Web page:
Sir Ridley Scott is rare even among legendary directors. Having cut his teeth in the world of advertising, his finest films mix breathtaking visual flair with a commercial, crowd-pleasing appeal most auteurs would give their clapperboard for. And so, to celebrate County Durham’s greatest export’ we present to you six unforgettable scenes from six phenomenal Ridley Scott films.
Ridley Scott’s infamous xenomorph sure knows how to make an entrance - namely, by bursting out of John Hurt's chest and into cinema history. It’s a genuinely shocking scene, even 41 years on, and back in 1979 made good on the directorial promise Ridley Scott had shown in his stylish historical debut, The Duellists (1974).
But how did Scott craft such an aggressively startling moment? Well, by genuinely shocking his unsuspecting cast. As Sigourney Weaver (Ripley) relates, the script for Alien massively downplayed the scene’s horror potential with the direction “This thing emerges”.
What they didn’t know was that Scott had directed his crew to fill the fake Kane torso with a mixture of animal organs sourced from a butcher’s and a whole lot of stage-blood squibs set to explode. And explode the assembled mess did, just as the cast leant in to tend to their stricken crewmate.
So the shock you see on the cast’s faces – that’s real. Veronica Cartwright, who played Lambert the Nostromo’s navigator, got a face full of blood and heavens knows what else, and promptly passed out, and Scott successfully captured reactions of raw animal fear from the crew of the Nostromo that continue to sear themselves into viewers’ retinas to this day.
Blade Runner (1982)
One of the things that separates legendary directors from merely good ones is an openness to moments of greatness in others. Another is an ability to use problems and adversity as springboards to great art. They combine in the backstory to one of the most quoted scenes in one of the all-time greats of sci-fi cinema, Blade Runner.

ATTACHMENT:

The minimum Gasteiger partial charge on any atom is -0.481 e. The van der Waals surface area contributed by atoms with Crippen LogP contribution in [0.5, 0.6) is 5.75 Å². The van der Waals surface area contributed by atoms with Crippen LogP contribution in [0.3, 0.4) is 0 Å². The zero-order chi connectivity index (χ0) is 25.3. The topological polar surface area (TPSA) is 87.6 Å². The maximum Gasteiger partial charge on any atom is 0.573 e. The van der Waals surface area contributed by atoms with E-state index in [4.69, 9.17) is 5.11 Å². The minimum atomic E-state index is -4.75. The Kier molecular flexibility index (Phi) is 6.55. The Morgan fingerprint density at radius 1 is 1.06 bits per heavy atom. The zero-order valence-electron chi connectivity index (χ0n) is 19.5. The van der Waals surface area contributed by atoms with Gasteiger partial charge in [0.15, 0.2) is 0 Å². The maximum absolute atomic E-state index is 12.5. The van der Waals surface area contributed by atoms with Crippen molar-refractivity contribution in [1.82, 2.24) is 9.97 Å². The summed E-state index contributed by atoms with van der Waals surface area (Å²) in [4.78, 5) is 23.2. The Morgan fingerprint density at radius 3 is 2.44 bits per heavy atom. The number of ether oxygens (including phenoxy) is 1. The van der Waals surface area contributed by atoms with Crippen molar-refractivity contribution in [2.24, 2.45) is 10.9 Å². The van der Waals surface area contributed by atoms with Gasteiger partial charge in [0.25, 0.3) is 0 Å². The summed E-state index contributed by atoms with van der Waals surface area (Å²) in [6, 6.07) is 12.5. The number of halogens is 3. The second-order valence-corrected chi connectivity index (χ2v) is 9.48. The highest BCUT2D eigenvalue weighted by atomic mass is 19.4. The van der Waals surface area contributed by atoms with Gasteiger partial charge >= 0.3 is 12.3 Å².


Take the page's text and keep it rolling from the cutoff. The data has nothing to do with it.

Ridley Scott’s experience shooting Blade Runner was far from smooth. It was the director’s biggest film to date, featuring one of the hottest young stars of the day. And while Scott had a clear vision of what he wanted to achieve, the film’s backers were getting increasingly antsy.
All this is prelude to the night when the final scene between replicant leader Roy Batty (Rutger Hauer) and Rick Deckard (Harrison Ford) was to be shot. Speaking to Rotten Tomatoes back in 2017, Scott relates how he’d learnt that he was due to be fired from the film at 3am when, at 1am, Hauer asked to see him.
When the actor said that he’d rewritten Batty’s planned (and much lengthier) speech, an exasperated Scott was all set to throw his hands in the air. However, Hauer insisted and proceeded to perform the dying replicant’s poetic summation of life and loss – a gloriously moving 50 seconds that, filmed with Scott’s gorgeous close-ups and flawless set design, has passed into cinema legend.
Thelma and Louise (1991)
Ridley Scott loved Callie Khouri’s screenplay for Thelma & Louise from the get go but initially planned to produce rather than direct it. How lucky then, that none of Scott’s picks for director could take the job. The resulting buddy road film was a critical and commercial smash that helped to create space for female-led films to come.
And, it’s anything but a museum piece; a quaint artefact showing how far we have (or haven’t) come. Cast perfectly, shot beautifully, and with an unwavering focus on Thelma and Louise’s literal and metaphorical journey, this film is as essential a watch in 2020 as it ever was.
Thelma & Louise’s ending is unforgettable, so if you’ve yet to see it, you may want to skip to the next section. After a road trip that – in true Ridley Scott style – starts off slowly and sunnily enough before taking a dark and sudden turn, our on-the-run friends discover that they’ve come to the end of the road. With the Grand Canyon in front of them, cops behind them and no desire to relinquish the freedom they’ve found together, Thelma nods to the abyssal drop and utters those immortal words, “Let’s just keep going…”
Geena Davis (Thelma) and Susan Sarandon (Louise) play the moment perfectly – love, sadness and exhilaration play across the friends’ faces as they realise there’s only one way to end their journey together. They embrace, hold hands, and Louise accelerates her 1966 open-top Thunderbird over the edge of the Grand Canyon and into oblivion. Scott’s decision to freeze-frame the airborne car and fade to white mid-jump is genius – an ending that affirms the women’s curiously triumphant and empowered final act, however bittersweet.